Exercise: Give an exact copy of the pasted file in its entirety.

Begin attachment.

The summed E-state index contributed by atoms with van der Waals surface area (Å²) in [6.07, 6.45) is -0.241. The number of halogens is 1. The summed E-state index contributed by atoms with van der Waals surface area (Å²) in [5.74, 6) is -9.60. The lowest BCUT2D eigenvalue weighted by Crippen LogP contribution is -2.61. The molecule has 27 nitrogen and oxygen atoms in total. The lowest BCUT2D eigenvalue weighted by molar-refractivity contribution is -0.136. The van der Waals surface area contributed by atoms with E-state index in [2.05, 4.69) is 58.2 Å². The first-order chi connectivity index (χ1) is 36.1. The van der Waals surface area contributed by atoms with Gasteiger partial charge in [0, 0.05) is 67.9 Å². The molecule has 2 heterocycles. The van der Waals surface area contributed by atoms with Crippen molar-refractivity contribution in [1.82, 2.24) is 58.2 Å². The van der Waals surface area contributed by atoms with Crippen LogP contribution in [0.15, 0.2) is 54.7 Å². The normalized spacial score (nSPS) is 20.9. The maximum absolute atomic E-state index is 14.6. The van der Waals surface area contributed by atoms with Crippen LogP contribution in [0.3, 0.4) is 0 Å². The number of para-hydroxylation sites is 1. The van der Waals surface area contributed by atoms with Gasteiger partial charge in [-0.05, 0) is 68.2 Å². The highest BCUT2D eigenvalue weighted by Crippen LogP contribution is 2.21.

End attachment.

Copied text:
The summed E-state index contributed by atoms with van der Waals surface area (Å²) in [6.07, 6.45) is -0.241. The number of halogens is 1. The summed E-state index contributed by atoms with van der Waals surface area (Å²) in [5.74, 6) is -9.60. The lowest BCUT2D eigenvalue weighted by Crippen LogP contribution is -2.61. The molecule has 27 nitrogen and oxygen atoms in total. The lowest BCUT2D eigenvalue weighted by molar-refractivity contribution is -0.136. The van der Waals surface area contributed by atoms with E-state index in [2.05, 4.69) is 58.2 Å². The first-order chi connectivity index (χ1) is 36.1. The van der Waals surface area contributed by atoms with Gasteiger partial charge in [0, 0.05) is 67.9 Å². The molecule has 2 heterocycles. The van der Waals surface area contributed by atoms with Crippen molar-refractivity contribution in [1.82, 2.24) is 58.2 Å². The van der Waals surface area contributed by atoms with Crippen LogP contribution in [0.15, 0.2) is 54.7 Å². The normalized spacial score (nSPS) is 20.9. The maximum absolute atomic E-state index is 14.6. The van der Waals surface area contributed by atoms with Crippen LogP contribution in [0.3, 0.4) is 0 Å². The number of para-hydroxylation sites is 1. The van der Waals surface area contributed by atoms with Gasteiger partial charge in [-0.05, 0) is 68.2 Å². The highest BCUT2D eigenvalue weighted by Crippen LogP contribution is 2.21.